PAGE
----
Relay logic simulation

Hi all,

We've been asked to design a number of control / protection schemes lately which are increasing in complexity. Can anyone point us towards a simple software tool to model the relay logic we can use to sense-check the design (after a manual check of course) and highlight any faux pas before things get built? Really just to look at checking relays in series/parallel etc are doing the right thing, not a full-on circuit emulation, i.e., with these inputs changing to this state, we get these outputs live with that happening after the programmed delay and so on.

In an ideal world it would be able to read a design straight out of our CAD (ACE), but I suspect that's too much to ask!



  • Shame no-one's answered this, it would be a nice thing to have. Probably a bit too niche though. I occasionally find myself having to get my head around ancient (and not so ancient) relay logic designs for railway signalling systems, and although it isn't rocket science it can really fry the brain...and use every pen colour available to try to capture all the combinations!

  • Definitely not my field but I wonder if someone in one of  's Technical Networks could help? 

  • Control and Automation is one of  's networks - hopefully she can get some answers?

  • At least it's not just me! (c:

    I've been thinking about coding something as a toy project but a) That simply puts it nth on the list of Things To Do When I've Spare Time and b) It needs to be rigorous so it'd need to catch all sorts of sillies, and not-so-sillies, so not a small endeavour to do properly.

    Thanks all for bumping it. It must exist somewhere surely?

  • You mean you're also looking for someone to get you one of these: 

    I've been waiting for someone to get me a bucket load.... Pensive Blush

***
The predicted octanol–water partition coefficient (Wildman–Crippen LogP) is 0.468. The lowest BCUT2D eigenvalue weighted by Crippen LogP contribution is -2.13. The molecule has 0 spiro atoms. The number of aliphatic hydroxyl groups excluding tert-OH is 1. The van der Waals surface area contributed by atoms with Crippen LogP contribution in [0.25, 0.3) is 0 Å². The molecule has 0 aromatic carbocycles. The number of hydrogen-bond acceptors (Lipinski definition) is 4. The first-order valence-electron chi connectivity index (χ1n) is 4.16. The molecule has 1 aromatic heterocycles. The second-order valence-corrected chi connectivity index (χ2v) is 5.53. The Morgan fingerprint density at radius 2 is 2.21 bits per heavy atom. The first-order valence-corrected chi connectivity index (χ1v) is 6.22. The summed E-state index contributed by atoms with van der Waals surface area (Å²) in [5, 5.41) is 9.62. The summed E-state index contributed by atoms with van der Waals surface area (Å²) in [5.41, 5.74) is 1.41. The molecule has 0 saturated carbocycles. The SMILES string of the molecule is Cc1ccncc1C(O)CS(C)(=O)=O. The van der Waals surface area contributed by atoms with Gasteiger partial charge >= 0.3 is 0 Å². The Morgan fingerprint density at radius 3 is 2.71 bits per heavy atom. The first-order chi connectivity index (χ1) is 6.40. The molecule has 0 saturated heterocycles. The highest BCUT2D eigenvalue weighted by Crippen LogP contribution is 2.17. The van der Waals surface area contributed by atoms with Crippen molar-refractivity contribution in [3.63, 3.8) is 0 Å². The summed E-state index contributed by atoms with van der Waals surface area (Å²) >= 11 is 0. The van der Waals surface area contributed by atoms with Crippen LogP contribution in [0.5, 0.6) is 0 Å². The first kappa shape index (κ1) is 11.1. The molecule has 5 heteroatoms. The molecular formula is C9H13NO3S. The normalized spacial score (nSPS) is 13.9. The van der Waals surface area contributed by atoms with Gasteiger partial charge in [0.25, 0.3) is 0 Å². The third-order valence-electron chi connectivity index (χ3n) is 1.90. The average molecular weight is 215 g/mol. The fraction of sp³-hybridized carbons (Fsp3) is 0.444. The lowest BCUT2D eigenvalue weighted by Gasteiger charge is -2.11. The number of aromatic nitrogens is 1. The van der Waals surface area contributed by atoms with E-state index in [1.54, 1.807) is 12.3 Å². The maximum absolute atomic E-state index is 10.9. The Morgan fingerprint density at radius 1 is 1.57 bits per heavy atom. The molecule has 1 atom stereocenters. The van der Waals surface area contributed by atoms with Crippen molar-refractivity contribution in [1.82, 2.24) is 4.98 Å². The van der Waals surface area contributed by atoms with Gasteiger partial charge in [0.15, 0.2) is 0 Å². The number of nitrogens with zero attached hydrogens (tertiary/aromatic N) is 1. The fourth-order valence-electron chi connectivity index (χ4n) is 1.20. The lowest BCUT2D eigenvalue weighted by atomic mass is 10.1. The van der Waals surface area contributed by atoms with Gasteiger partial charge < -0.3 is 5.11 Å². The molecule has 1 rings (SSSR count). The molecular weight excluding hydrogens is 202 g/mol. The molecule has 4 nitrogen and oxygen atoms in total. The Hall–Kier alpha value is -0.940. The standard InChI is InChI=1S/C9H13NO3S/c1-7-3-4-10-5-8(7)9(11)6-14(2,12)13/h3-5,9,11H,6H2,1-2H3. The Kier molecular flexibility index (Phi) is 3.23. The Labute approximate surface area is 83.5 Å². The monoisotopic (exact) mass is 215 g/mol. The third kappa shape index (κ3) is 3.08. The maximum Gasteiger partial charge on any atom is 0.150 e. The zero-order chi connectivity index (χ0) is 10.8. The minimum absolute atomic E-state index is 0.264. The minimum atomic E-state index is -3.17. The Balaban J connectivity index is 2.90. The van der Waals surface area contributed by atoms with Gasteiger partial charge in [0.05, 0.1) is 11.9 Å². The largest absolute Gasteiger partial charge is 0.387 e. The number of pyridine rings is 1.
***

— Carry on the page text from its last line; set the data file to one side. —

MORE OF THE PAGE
• Joy

  • Multi-sim or a free equivalent should do simple relay logic. 

    Heck I reckon even tinkercad could do that to be honest. 

    If you're looking for something you can demo hardware wise easily, grab an arduino and some switches, and you could code all that, their coding side is really simple.

  • It must exist somewhere surely?

    Just found this - people have been making relay models for LTspice:

    LTspice is free and not too difficult to use, although it's really over the top for what you want (and might not have a delay element):

    I use it about once every 5 years, just for home use these days as I'm not allowed to do real engineering any more in the day job Wink , and it always takes me a while to remember how to actually get it to simulate anything. But it is really good for a free package once you get your head around it. You just need to remember that it's based on Pspice, which dates back to the days when we used DOS and had to do things the hard way!

    I had a quick look earlier as I thought someone might have designed a specific relay simulator for rail signalling applications, and I found a few that had been done as student projects, but only conference / journal papers about them, sadly not something actually available - their supervisors were probably hoping someone would take an interest and give the universities money for it. Because of the gap in the market I do know of a serious one that's in development, but that's huge and complex (and very clever) and I'd imagine people will be charged a lot of money to use it - and it's very specifically dedicated to our strange world. A world where instead of NO and NC contacts we have front contacts and back contacts, and a "miniature" relay is the size (and weight) of a hardback book...

  • They could get me some marbles at the same time to replace the ones I've lost... 

    Oh dear, cold dark Friday at the end of a long week, time to turn the computer off I think!!

  • If you're looking for something you can demo hardware wise easily, grab an arduino and some switches, and you could code all that, their coding side is really simple.

    The problem is that (unless you do something clever) you're likely to code it in series. So each relay is a simple IF statement, but what you mustn't do is simply have them all happening one after another, because as soon as you get relays in parallel and branching off in all directions and rejoining the sequence of events becomes critical, and hard to predict - and is exactly what you want to find out. You effectively need parallel processing. So you could use several arduinos, or you could use several relays...which takes you back to where you started! There probably is a way of doing it, by putting each relay branch in a subroutine, and possible nesting them, but personally I'd then be getting concerned that my software would have more bugs in than the design I was trying to emulate Smile

    But yes absolutely it ought to be possible to use the free simulators that are around, provided they include simulating the delays.